In physics, frequency refers to the number of waves passing through a certain point in one unit of time. It also translates to vibrations or cycles an object produces in unit time when moving periodically. The SI unit to measure frequency is hertz (Hz), with one hertz referring to one cycle a body completes in a second. When 1,000Hz combine, it becomes the frequency kilohertz (kHz).

Whether you’re a physics freak or want to understand the frequency kilohertz (kHz), you must know its exact definition and meaning. There are many bigger units for frequency, such as megahertz (MHz), gigahertz (GHz), and terahertz (THz).

So, how much kHz makes MHz, GHz, and THz? Let’s find the answers along with a detailed definition of frequency in physics and the kHz’s application in different fields.

## What is Frequency in Physics?

It is important to understand the correct frequency definition in physics before understanding its measurement unit: the kilohertz (kHz).

**When a body is in periodic motion, it completes one cycle or vibration after experiencing consecutive events and returning to its starting position. For simple harmonic motion, frequency denotes the number of oscillations or cycles produced in one unit of time (seconds, minutes, or hours).**

The three most common symbols for frequency are “f,” “nu (ν)” (in Greek), and omega “(ω).” Nu is used when describing electromagnetic waves like gamma rays, light, and X-rays. Meanwhile, omega specifies angular frequency, or the number of times an object revolves or rotates in radians each unit of time. There is also another type of frequency called temporal frequency, referring to the number of occurrences of an object’s repeating event in one unit of time.

Rotational frequency refers to revolution per minute (r/min), or RPM. One hertz equals 60 RPM, meaning one frequency kilohertz (kHz) will be 60,000 RPM.

The frequency indirectly depends on the time interval or period (T), meaning f is the reciprocal of T. Thus, the formula of frequency is as follows:

**f = 1/T**

Where,

- f = frequency
- T = time (in seconds)

If an object takes one cycle or vibration in 1 second, its frequency will be:

**f = 1/1**

**f = 1 per sec**

But if the time is ½ second for one cycle, the frequency will be:

**f = 1/1½ **

**f = 2 per sec**

If the time is 1/100 an hour, the frequency is as follows:

**f = 1/ 1/100**

**f = 100 per hr**

The SI unit used to specify frequency is the hertz (Hz), named after Heinrich Rudolf Hertz, a 19th-century German physicist.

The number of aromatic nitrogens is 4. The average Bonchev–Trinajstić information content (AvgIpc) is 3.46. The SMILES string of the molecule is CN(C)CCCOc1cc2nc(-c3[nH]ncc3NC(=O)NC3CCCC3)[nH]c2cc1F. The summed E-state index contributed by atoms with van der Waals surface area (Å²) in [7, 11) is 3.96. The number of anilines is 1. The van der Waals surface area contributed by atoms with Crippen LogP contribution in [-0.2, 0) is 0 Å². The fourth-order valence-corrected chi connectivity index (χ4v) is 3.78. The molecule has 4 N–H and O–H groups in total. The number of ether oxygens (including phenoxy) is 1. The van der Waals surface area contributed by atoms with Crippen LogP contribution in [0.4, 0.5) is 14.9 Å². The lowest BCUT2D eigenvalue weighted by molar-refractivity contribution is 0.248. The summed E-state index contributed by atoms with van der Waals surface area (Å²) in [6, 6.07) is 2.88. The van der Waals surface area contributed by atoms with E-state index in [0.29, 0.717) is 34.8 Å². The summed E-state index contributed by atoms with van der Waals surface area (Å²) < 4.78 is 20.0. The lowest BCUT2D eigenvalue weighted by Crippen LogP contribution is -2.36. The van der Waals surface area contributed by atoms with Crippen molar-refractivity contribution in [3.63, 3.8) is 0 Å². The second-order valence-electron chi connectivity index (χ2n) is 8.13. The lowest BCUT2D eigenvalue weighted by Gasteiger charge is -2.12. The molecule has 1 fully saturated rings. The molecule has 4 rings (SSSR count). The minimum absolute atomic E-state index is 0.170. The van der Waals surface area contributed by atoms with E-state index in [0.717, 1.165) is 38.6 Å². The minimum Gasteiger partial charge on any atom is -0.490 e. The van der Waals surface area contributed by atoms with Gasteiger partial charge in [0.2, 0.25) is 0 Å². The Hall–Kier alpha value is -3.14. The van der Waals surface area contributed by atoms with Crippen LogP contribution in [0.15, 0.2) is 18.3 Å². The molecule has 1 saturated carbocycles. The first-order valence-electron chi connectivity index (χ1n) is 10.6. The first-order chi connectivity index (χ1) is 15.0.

## Is Frequency and Wavelength the Same Thing?

Many people confuse frequency and wavelength since both measure waves. However, they have significant differences, especially in their definition and meaning.

**Frequency measures the total number of oscillations produced in a unit of time, while the wavelength is a wave’s overall length.**

Moreover, frequency’s formula includes the time, meaning the total number of cycles an object completes in a specific unit of time. On the other hand, the wavelength is concerned with distance instead of time.

Another difference between both is the measuring unit. Frequency uses hertz (Hz) as its measuring unit, while the wavelength’s SI unit is the meter. You may have also heard about the frequency kilohertz (kHz).

The fourth distinction is their equations. While frequency includes the ratio between wavelength and speed, the wavelength is the ratio of frequency and speed. This means they’re somehow related when studying waves.

Both terms come from the below formula:

**Speed = Frequency x Wavelength**

**C = f × λ**

This means:

**Wavelength = Speed of the wave / Frequency of the wave**

Or,

**Frequency = Speed of the wave / Wavelength of the wave**

**f = cλ**

Where,

- λ = wavelength in meters
- C = speed of the wave in m/s
- f = frequency in hertz

The audible sound waves usually have a frequency of 20kHz. Meanwhile, visible light has a wavelength of 400 to 700 nm.

## What is Hertz (Hz)?

Hertz is the SI unit to specify the frequency of one cycle per second (CPS). In simpler words, Hz measures the change in the state of a wave, current, or other waveforms.

However, the SI unit of frequency is different in spectroscopy—the wavenumber—which measures the number of waves formed in one unit of distance.

CPS was used to measure the frequency earlier, but Heinrich Hertz coined “hertz” in 1930. The Conférence générale des poids et mesures (CGPM) adopted it in 1960, officially replacing CPS.

## What is Frequency Kilohertz (kHz)?